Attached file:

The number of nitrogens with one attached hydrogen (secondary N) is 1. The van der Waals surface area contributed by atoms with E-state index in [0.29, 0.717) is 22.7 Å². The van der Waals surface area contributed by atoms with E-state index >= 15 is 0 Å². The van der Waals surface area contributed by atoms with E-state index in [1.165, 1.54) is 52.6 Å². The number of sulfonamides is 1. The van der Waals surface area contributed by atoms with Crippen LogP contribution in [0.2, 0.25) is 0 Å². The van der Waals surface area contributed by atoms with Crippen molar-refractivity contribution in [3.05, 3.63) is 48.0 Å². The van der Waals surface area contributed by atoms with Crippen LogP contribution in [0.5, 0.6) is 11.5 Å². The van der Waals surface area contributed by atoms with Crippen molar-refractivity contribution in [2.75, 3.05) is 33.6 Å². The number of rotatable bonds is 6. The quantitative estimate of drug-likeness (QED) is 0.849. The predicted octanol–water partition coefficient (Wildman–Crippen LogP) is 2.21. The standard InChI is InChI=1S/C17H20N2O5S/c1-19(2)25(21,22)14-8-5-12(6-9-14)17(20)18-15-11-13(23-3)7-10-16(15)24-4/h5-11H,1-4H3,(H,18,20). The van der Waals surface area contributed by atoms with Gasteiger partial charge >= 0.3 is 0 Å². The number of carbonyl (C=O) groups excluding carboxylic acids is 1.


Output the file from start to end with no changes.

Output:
The number of nitrogens with one attached hydrogen (secondary N) is 1. The van der Waals surface area contributed by atoms with E-state index in [0.29, 0.717) is 22.7 Å². The van der Waals surface area contributed by atoms with E-state index >= 15 is 0 Å². The van der Waals surface area contributed by atoms with E-state index in [1.165, 1.54) is 52.6 Å². The number of sulfonamides is 1. The van der Waals surface area contributed by atoms with Crippen LogP contribution in [0.2, 0.25) is 0 Å². The van der Waals surface area contributed by atoms with Crippen molar-refractivity contribution in [3.05, 3.63) is 48.0 Å². The van der Waals surface area contributed by atoms with Crippen LogP contribution in [0.5, 0.6) is 11.5 Å². The van der Waals surface area contributed by atoms with Crippen molar-refractivity contribution in [2.75, 3.05) is 33.6 Å². The number of rotatable bonds is 6. The quantitative estimate of drug-likeness (QED) is 0.849. The predicted octanol–water partition coefficient (Wildman–Crippen LogP) is 2.21. The standard InChI is InChI=1S/C17H20N2O5S/c1-19(2)25(21,22)14-8-5-12(6-9-14)17(20)18-15-11-13(23-3)7-10-16(15)24-4/h5-11H,1-4H3,(H,18,20). The van der Waals surface area contributed by atoms with Gasteiger partial charge >= 0.3 is 0 Å². The number of carbonyl (C=O) groups excluding carboxylic acids is 1.